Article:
NASA announced Thursday that they've potentially discovered liquid water on the surface of Mars.  Researchers are studying satellite images that appear to have the consistency of salty brine water.

The pictures captured by the High Resolution Imaging Science Experiment (HiRISE) camera on the Mars Reconnaissance Orbiter (MRO) have found features on several mountain slopes in the Southern hemisphere of the red planet. They believe that images beamed back to Earth may be evidence of water.

"This is water today, not in the past," study co-author Alfred McEwen, a planetary scientist at the University of Arizona and lead investigator for the orbiter's HiRISE camera, told SPACE.com.

However, this substance is different from the known ice on Martian ground and plain liquid water. McEwen explaind, "It's more like a syrup in how it flows."  It's still only a theory that the water being observed as the evidence is not definitive proof.  However, scientists continue to look for alternative theories of what exactly it may be.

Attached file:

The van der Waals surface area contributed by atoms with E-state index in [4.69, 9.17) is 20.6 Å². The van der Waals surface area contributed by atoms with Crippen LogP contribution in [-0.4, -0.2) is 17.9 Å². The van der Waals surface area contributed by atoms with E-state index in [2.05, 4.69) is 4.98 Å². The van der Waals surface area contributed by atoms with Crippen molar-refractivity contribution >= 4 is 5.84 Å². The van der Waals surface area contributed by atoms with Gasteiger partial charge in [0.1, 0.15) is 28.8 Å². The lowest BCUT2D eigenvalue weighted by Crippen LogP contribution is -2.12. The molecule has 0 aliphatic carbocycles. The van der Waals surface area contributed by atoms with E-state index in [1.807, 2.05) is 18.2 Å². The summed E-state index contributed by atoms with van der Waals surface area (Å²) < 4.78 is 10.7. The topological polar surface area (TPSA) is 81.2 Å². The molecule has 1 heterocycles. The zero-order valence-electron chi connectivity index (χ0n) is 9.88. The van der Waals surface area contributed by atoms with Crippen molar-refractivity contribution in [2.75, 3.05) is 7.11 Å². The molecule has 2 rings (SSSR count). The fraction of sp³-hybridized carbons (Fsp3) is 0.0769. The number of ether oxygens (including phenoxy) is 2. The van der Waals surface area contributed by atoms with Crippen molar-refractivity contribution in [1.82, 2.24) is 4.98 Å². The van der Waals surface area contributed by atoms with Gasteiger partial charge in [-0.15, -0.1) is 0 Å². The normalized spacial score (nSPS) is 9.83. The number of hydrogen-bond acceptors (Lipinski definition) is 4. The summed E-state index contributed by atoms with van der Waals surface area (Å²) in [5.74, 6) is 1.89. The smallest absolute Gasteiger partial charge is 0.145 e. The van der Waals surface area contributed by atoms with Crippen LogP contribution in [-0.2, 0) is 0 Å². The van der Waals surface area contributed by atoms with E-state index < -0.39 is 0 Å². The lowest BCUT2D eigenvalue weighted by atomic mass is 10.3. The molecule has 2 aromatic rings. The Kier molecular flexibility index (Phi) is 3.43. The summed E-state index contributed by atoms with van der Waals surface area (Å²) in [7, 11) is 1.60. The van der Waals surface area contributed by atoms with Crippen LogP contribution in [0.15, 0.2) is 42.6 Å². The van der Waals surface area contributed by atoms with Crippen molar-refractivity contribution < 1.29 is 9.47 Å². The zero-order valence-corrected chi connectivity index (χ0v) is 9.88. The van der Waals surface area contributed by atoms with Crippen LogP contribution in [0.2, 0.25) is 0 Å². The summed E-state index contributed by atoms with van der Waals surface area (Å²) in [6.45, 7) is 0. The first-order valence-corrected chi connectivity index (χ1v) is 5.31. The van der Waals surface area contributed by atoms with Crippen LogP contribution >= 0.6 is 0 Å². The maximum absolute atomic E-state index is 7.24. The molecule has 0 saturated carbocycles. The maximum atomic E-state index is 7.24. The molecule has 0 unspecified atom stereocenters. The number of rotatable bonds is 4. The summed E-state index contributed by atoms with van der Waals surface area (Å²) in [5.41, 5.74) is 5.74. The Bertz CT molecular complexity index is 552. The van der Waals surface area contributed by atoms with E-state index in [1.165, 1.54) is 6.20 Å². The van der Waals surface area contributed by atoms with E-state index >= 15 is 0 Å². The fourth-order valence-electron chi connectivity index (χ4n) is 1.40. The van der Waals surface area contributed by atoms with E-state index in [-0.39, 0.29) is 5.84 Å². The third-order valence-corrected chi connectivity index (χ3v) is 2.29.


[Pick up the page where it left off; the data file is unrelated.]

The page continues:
"NASA's Mars Exploration Program keeps bringing us closer to determining whether the Red Planet could harbor life in some form," said NASA Administrator Charles Bolden. "And it reaffirms Mars as an important future destination for human exploration."

University of Arizona student Lujendra Ojha was first to make the discovery when he examined strange seasonal features.

"I was baffled when I first saw those features in the images after I had run them through my algorithm," said Ojha, who is a co-author on the Science publication. "We soon realized they were different from slope streaks that had been observed before. These are highly seasonal, and we observed some of them had grown by more than 200 meters in a matter of just two Earth months."

McEwen followed saying, "It's a mystery now, but I think it's a solvable mystery with further observations and experiments."

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